It is not what the relationship is called, but how it is operated that defines who is an employee and who is a worker. Workers have a range of rights under UK law – from discrimination and equality to National Minimum Wage and more. We run fairly regular free telesemnars on freelance workers and their rights if you want to know more http://www.koffeeklatch.co.uk/events

  6. Maggie

    My employment contract states that I am entitled to 40% commission of all invoices I have raised and the client has then paid. If the client does not pay, I do not get paid anything for the work I have completed in respect of that invoice. Thus, it is entirely possible that i could have worked a seventy hour week and then not be paid a penny. My boss does not and will not pay the national minimum wage either, so I really do not get paid anything. But I have an employment contract and I can only see clients and provide work through the firm. How can he be allowed to treat me and others like this?

    • If you follow the links in the article above you can report your employer anonymous to HMRC. They have the right to organise back pay for all the workers but it only goes back so far, so the sooner you start the less of the early period you will lose.

    • If you follow the links in the blog to the HMRC site you can report anonymously and HMRC can enforce minimum wage for you (and all your colleagues).

  7. Ronnie

    Hello, I just started a new job this monday that is commission only. I signed a contract agreeing that I am a (ISA) Independent Sales Agent. And It is basically just door to sales. But I have been just training all week and not actually made any sales as of yet. But I have been working 13 hour days and would just like to know whether I’m entitled to minimum wage?

    • If you are genuinely self employed you may not be – see https://www.gov.uk/your-right-to-minimum-wage/who-gets-the-minimum-wage. The link sets out who is, and is not entitled to minimum wage. Self employment is a bit more than if your boss tells you you are, if you are not sure, ask yourself do you set your own hours, use your own equipment, control your own working routine? This may give you clue.

      If you are on a government apprentce scheme you may also not be entitled to full minimum wage.

      If in doubt talk to HMRC (follow the links in the blog). I don’t know anything about your job, but there are a lot of scam jobs out there and you should be careful. HMRC can follow this up anonymously and you don’t need to let your employer know you are checking this out….

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  9. Free Butterfly

    Hello,
    Thank you for this post, you answered many questions. I have another question though. My spouse went to an interview for a commission-based job. He was invited to go to a day of training on door-to-door sales from 2 pm to 8 pm. He was asked to observe onlyso I assume that is shadowing and is not paid. He was offered the job yet my husband’s questions regarding a contract were not answered. They told him to go the next day and they would talk about it. What they did tell him is that the pay rate was £20 per account opened and the hours were 10 am to 7 pm (the job advertisement said 10 to 7 also). My question is if only 2 accounts are opened yet the working hours are 9, would that be illegal because he would only get paid £40?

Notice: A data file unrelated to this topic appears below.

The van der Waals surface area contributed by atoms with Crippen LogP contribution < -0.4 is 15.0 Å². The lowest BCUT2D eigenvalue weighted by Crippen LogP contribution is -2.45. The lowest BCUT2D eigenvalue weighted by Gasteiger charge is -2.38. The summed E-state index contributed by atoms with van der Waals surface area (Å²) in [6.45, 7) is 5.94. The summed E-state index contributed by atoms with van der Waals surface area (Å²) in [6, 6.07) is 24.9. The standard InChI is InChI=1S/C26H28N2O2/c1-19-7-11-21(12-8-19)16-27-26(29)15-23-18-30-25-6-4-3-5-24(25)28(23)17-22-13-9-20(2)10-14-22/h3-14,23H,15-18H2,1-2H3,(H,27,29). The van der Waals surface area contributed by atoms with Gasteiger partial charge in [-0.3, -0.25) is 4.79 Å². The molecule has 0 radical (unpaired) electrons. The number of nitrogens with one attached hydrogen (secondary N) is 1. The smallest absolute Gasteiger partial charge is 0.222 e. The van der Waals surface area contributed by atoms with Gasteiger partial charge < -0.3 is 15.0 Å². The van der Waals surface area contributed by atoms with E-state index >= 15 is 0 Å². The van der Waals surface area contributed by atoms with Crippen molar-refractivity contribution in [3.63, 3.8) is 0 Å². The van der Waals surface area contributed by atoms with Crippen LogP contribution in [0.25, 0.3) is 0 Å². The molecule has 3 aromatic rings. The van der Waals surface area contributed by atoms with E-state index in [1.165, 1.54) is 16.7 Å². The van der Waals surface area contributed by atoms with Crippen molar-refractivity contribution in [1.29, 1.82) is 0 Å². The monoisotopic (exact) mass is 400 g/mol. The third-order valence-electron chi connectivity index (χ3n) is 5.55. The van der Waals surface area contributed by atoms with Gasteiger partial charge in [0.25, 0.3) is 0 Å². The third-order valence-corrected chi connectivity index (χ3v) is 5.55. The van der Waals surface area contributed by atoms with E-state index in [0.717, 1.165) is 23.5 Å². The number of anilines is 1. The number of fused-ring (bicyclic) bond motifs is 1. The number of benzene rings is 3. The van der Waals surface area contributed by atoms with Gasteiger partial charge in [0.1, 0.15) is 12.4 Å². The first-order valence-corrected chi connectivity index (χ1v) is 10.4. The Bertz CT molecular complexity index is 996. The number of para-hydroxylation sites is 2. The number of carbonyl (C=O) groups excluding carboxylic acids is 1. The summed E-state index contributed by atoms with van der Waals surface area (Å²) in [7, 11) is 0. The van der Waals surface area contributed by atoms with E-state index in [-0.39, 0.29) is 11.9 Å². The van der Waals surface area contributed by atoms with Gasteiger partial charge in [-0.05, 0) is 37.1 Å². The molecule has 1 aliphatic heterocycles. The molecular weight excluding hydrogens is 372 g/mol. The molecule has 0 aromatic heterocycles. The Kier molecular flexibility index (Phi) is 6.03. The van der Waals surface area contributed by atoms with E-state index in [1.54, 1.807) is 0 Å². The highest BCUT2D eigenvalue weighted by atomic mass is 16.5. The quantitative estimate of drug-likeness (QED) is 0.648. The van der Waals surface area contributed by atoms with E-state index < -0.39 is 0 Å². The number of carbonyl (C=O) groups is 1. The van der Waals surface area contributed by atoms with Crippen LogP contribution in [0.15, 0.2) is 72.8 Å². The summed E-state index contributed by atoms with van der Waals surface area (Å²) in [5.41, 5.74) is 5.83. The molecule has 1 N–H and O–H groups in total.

I told my spouse to email this people and reject the offer because I had a bad feeling. Any employer that does not answer basic questions such as maximum hours worked is a no no to me. I was left wondering about this.

    • There are two ways minimum wage works for commission only workers:

      – one is a straight hours worked to wages earned. If your husband’s wages fall below that, despite what the contract says he can contact HMRC(see the link in the article) anonymously and get the back pay for all the workers. It takes a while for HMRC to swing into action but it is well worthwhile as enforcement is free.
      - the second is if he is working on an output basis, there should be a ‘fair estimate’ of how many hours a skilled worker needs to work to make minimum wage or above. This should be given to him along with his contract. Unscruplulous employers do not bother with the fair estimate. If there is no fair esitmate then he is on the first option, whatever the contract says. So if a skilled worker opens 5 accounts a day (and there are records to show this and a proper fair estimate) then your husband will earn less than minimum wage until he gets up to speed.

      The training time is difficult to answer as I don’t have neough details, but again if it is wrongly classified as unpaid HMRC can enforce back back.

      Your husband can chose to accept this job (and claim back pay through HMRC anonymously) or find another one. Even if he does accept the job it may take a long time to get the back pay and unless he has a good track record in sales it islikely he will be earning every little in the immediate future. Whilst some people do thrive in a commission based environment it doesn’t sound as though he has a track record that demonstrates this.

      You should also be aware that there are some rogue traders out there and you should check the company/organisation name by googling them and checking trading standards since there are several companies who knowingly recruit individuals on commission only and no-one ever gets paid a proper wage.

      The

  10. Alexandra Macfarlane

    I was working in a commission only position for approximately a month. I left at the end of July and have yet to be paid for a placement I made even though I left a month ago. What am I entitled to?

    • Take the hours you worked (don’t include breaks) during the pay period (weekly or monthly). Multiply it by national minimum wage (see article for links). That will give you your basic entitlement. If you did get paid anything deduct that. If there is anything left over that is what you are due. If you are due then use the links in the article to discuss with with HMRC. Even if you were a worker and not an employee this applies UNLESS there is a measured work statement – which is highly unlikely.